News & Politics

Religious Right and Tea Party Nation Turn to Michele Bachmann in Desperate Attempt to Defeat Health-Care Bill

Quoting scripture, spouting lies and blowing dog-whistles to violence, the right wing's queen of crazy takes center stage in desperate, last-gasp fight against health-care reform.

In a last-ditch, desperate attempt to kill health-care reform, the captains of the religious right and the Tea Party Nation turned their lonely eyes to her -- the conservative queen of crazy, Rep. Michele Bachmann, R-Minn. -- and a supporting cast of angry white men.

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"So here we are; we're at the bottom of the ninth," Bachmann told a Capitol Hill gathering (video) of several hundred Tea Party protesters on Tuesday morning. "We've won every inning so far -- so that should feel pretty good."

"Yeah!" the crowd yelled back.

"All we have to do is to keep this up until Saturday," Bachmann said, "...and we are gonna kill the bill." Saturday is the day on which House Speaker Nancy Pelosi is expected to call a vote on the health-care reform legislation. In order to do so, the House will have to pass the bill, as is, that passed the Senate on Christmas Eve. It will do so with a package of separately-passed "fixes" to the Senate bill that will be taken up in the Senate via a budget reconciliation process, which cannot be filibustered. That means the fix package can be passed on a simple majority of 51 votes, instead of the 60 required to end a filibuster.

If the size of the crowd around Bachmann on a beautiful Washington, D.C., morning was any indication, the grass roots of the Tea Party movement appeared to have thrown in the town on their opposition to health-care reform. While a similar rally led by Bachmann in November drew thousands to Capitol Hill, today's event, promoted by the astroturfing group, FreedomWorks, drew a mere fraction of that number. At the Tuesday rally, Bachmann held back on some of the more colorful rhetoric she displayed at a "Kill the Bill" rally she headlined in her home state on Saturday, at which she compared President Barack Obama and Pelosi to Venezuela's socialist President Hugo Chavez, and declared Obama to be "the first post-American president."

And even though the likes of Glenn Beck now rejects the tale of disgraced former Rep. Eric Massa, D-N.Y., who claimed that allegations of sexual harassment against him were trumped up to force him out because he was going vote "no" on the health-care bill, Bachmann trotted out Massa's story as evidence of the brutality of  Democratic leaders who were beating their members into submission. Quoting a story in the New York Post, a right-wing paper once owned by Rupert Murdoch, she referred to the tactics of Nancy Pelosi as being akin to those of the television mafia family, the Sopranos. (Speaker Pelosi is Italian.) "If they can't get these congressmen to vote with sugar," she said, "now they're going to come in with sticks."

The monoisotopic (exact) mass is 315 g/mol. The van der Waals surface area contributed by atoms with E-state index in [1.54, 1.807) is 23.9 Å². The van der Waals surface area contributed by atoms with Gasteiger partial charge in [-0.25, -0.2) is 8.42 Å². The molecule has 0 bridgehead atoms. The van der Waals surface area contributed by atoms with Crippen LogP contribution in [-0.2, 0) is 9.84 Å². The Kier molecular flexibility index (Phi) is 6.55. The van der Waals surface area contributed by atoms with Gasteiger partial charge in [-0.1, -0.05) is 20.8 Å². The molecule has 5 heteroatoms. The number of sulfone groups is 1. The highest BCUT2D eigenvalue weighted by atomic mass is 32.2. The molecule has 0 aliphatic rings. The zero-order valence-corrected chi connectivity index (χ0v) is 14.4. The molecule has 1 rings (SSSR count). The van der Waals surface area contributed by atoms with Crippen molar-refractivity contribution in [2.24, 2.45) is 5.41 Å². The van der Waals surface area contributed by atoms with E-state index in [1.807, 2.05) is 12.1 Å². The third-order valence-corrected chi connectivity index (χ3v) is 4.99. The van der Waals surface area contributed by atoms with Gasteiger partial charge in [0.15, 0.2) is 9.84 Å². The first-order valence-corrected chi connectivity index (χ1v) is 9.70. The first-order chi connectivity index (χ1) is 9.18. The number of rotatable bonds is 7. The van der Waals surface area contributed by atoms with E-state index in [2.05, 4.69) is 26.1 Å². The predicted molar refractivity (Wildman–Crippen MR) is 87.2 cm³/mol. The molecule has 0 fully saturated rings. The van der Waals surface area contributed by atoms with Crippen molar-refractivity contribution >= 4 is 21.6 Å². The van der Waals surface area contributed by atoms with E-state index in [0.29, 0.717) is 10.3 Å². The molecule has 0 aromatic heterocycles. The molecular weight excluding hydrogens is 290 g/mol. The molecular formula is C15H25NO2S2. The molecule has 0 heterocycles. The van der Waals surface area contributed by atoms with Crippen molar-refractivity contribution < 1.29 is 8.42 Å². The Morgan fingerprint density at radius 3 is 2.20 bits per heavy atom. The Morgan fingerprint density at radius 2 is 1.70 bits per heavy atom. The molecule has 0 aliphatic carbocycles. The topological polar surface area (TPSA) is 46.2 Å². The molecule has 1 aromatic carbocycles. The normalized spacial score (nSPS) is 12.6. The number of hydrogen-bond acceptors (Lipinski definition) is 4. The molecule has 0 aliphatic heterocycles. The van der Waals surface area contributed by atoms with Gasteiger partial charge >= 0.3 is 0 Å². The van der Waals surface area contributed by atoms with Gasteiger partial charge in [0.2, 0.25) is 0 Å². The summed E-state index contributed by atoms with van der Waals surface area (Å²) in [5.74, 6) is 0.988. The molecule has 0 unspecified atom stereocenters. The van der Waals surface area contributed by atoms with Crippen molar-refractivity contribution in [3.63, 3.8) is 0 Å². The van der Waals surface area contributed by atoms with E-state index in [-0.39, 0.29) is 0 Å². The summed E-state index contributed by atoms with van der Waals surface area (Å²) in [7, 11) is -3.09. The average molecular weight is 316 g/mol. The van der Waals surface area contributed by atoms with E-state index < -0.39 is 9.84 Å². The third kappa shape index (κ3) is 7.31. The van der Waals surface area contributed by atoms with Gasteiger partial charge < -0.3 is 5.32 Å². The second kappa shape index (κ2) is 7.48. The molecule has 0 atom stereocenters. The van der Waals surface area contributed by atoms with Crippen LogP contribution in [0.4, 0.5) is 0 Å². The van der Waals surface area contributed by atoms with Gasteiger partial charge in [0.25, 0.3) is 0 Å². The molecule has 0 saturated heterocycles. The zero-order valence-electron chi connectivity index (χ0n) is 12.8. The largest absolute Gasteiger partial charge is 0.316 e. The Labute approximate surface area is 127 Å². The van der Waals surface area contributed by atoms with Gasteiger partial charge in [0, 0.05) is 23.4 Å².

Bachmann also predicted that Pelosi would begin making ethics charges against Republicans come election time. That's what happens, she said, "if you cross Nancy Pelosi."

At the Minnesota rally, Bachmann decried the proposed use of a procedural maneuver called "deem and pass" that would provide cover for House members who do not wish to be on record voting for the Senate's version of the health-care bill, either because it is not progressive enough for some or, on the issue of insurance coverage for abortion, regressive enough for others. Use of the deem-and-pass procedure would have House members voting on their fixes to the Senate bill in a budget reconciliation package. Once they had done that, the Senate bill will have been "deemed" to have passed without a direct vote, by virtue of the passage of the reconciliation legislation. This, Bachmann said, was "dictatorial" and "tyranny." She contended it had never been done before (actually, it has -- and by Republicans), adding that the people would not be bound to obey a bill passed in this manner.

"We are not compelled to follow a non-law," Bachmann said, "just because Obama and Pelosi tell us we have to."

Bachmann's use of the word "tyranny" is right-wing code for the people's right to overthrow a despotic ruler -- by armed insurrection, if necessary. "The government is working against us," she told her followers.

While Bachmann stood alone at her Minnesota rally, the Tuesday gathering on Capitol Hill drew a handful of members of Congress, including Mike Pence, R-Ind. (whose presidential ambitions are not taken seriously enough by progressives, in my estimation), Marsha Blackburn, R-Tenn., and Louie Gohmert, R-Tex., who described the health-care bill as "an abortion," and complained of "demons" surrounding the bill. Employing another term for a bill enacted through deem-and-pass procedure -- a "self-executing bill" -- Gohmert said to the crowd, "You need to get used to saying this: Self-executing because that's what the people who vote for it will be doing. Say it with me: self-executing! Self-executing! And don't forget it!" (Think Progress has the video, via CNN.)

But if a big right-wing day in the battle against demons and phantom socialist tyrants begins with Michele Bachmann, it apparently must end with her, too. Not to be outdone by their secular Tea Party compatriots, the Family Research Council's political arm, FRCAction, Webcast an anti-health-care reform program for which Bachmann was the closer, arriving on the FRC set a bit breathless from a prior engagement on Fox Newschannel.